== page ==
WASHINGTON (Reuters) – Osama bin Laden was killed in Pakistan and his body has been recovered by U.S. authorities, U.S. officials said Sunday night.
President Barack Obama was to make the dramatic announcement shortly in a hastily called, late-night appearance at the White House: That the mastermind of the September 11, 2001, attacks was killed in an American-led operation in a mansion outside Islamabad.
It is a major accomplishment for Obama and his national security team, after many Americans had given up hope of ever finding bin Laden.
A crowd gathered outside the White House to celebrate, chanting, “USA, USA.”
Obama’s predecessor, George W. Bush, had repeatedly vowed to bring bin Laden to justice “dead or alive” for the September 11, 2001, attacks on New York and Washington that killed nearly 3,000 people, but never did before leaving office in early 2009.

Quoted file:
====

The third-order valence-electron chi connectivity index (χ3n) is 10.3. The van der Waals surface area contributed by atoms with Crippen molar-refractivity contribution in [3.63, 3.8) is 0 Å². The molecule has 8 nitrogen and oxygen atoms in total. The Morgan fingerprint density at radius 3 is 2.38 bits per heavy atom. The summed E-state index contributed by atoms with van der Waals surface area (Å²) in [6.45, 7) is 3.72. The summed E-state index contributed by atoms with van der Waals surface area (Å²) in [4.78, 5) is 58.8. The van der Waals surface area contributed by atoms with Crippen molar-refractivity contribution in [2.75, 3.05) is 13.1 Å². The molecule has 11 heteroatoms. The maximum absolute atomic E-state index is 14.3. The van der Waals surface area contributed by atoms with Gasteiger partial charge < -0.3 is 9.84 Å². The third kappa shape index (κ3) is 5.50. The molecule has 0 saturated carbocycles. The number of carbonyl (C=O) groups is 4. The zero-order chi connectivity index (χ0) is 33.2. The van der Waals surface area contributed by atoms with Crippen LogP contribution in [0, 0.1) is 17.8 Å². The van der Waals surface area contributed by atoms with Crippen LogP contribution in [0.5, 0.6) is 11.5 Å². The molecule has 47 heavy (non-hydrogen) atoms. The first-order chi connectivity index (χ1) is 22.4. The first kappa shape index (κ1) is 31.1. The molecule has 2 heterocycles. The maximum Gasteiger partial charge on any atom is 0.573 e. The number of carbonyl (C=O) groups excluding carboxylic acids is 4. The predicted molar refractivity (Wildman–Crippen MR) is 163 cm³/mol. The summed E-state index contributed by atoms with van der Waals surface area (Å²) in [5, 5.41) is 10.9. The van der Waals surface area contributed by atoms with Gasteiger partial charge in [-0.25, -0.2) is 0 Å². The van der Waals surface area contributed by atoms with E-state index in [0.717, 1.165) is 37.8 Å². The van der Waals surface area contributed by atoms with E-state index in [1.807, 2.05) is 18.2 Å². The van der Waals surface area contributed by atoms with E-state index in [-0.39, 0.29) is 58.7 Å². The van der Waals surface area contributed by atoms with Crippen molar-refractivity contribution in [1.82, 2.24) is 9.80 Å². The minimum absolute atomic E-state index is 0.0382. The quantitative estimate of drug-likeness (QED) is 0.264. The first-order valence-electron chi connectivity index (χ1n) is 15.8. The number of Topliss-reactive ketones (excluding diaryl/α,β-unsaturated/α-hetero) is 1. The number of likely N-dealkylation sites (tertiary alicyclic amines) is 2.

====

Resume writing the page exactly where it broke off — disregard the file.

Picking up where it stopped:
U.S. officials said that after searching in vain for the al Qaeda leader since he disappeared in Afghanistan in late 2001, the Saudi-born extremist was killed and his body recovered.
Having the body may help convince any doubters that bin Laden is really dead.
He had been the subject of a search since he eluded U.S. soldiers and Afghan militia forces in a large-scale assault on the Tora Bora mountains in 2001. The trail quickly went cold after he disappeared and many intelligence officials believed he had been hiding in Pakistan.
While in hiding, bin Laden had taunted the West and advocated his militant Islamist views in videotapes spirited from his hideaway.
Besides September 11, Washington has also linked bin Laden to a string of attacks — including the 1998 bombings of American embassies in Kenya and Tanzania and the 2000 bombing of the warship USS Cole in Yemen.
(Writing by Steve Holland; editing by Philip Barbara)